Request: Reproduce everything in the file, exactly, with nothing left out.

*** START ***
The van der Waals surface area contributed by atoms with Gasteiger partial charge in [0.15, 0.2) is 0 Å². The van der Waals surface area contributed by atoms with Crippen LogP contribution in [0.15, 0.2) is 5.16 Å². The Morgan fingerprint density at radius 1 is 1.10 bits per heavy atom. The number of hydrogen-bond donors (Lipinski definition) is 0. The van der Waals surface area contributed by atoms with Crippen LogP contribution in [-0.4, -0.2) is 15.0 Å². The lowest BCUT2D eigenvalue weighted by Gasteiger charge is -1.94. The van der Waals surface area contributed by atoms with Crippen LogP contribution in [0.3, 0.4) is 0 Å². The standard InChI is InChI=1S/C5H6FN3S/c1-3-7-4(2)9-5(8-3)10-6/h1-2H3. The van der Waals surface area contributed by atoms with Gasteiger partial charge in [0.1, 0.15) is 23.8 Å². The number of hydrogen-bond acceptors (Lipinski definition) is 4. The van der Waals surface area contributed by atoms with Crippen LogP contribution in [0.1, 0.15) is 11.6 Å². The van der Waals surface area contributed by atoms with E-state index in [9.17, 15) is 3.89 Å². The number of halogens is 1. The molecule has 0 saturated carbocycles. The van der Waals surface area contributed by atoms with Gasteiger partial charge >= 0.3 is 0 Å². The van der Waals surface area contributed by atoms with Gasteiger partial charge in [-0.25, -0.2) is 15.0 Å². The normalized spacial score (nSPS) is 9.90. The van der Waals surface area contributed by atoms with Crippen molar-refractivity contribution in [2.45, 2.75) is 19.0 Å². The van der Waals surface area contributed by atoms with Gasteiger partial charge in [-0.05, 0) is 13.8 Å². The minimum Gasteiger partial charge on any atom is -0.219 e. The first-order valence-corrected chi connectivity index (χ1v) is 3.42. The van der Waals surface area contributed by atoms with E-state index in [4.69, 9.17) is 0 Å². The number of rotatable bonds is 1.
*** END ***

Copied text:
The van der Waals surface area contributed by atoms with Gasteiger partial charge in [0.15, 0.2) is 0 Å². The van der Waals surface area contributed by atoms with Crippen LogP contribution in [0.15, 0.2) is 5.16 Å². The Morgan fingerprint density at radius 1 is 1.10 bits per heavy atom. The number of hydrogen-bond donors (Lipinski definition) is 0. The van der Waals surface area contributed by atoms with Crippen LogP contribution in [-0.4, -0.2) is 15.0 Å². The lowest BCUT2D eigenvalue weighted by Gasteiger charge is -1.94. The van der Waals surface area contributed by atoms with Crippen LogP contribution in [0.3, 0.4) is 0 Å². The standard InChI is InChI=1S/C5H6FN3S/c1-3-7-4(2)9-5(8-3)10-6/h1-2H3. The van der Waals surface area contributed by atoms with Gasteiger partial charge in [0.1, 0.15) is 23.8 Å². The number of hydrogen-bond acceptors (Lipinski definition) is 4. The van der Waals surface area contributed by atoms with Crippen LogP contribution in [0.1, 0.15) is 11.6 Å². The van der Waals surface area contributed by atoms with E-state index in [9.17, 15) is 3.89 Å². The number of halogens is 1. The molecule has 0 saturated carbocycles. The van der Waals surface area contributed by atoms with Gasteiger partial charge >= 0.3 is 0 Å². The van der Waals surface area contributed by atoms with Gasteiger partial charge in [-0.25, -0.2) is 15.0 Å². The normalized spacial score (nSPS) is 9.90. The van der Waals surface area contributed by atoms with Crippen molar-refractivity contribution in [2.45, 2.75) is 19.0 Å². The van der Waals surface area contributed by atoms with Gasteiger partial charge in [-0.05, 0) is 13.8 Å². The minimum Gasteiger partial charge on any atom is -0.219 e. The first-order valence-corrected chi connectivity index (χ1v) is 3.42. The van der Waals surface area contributed by atoms with E-state index in [4.69, 9.17) is 0 Å². The number of rotatable bonds is 1.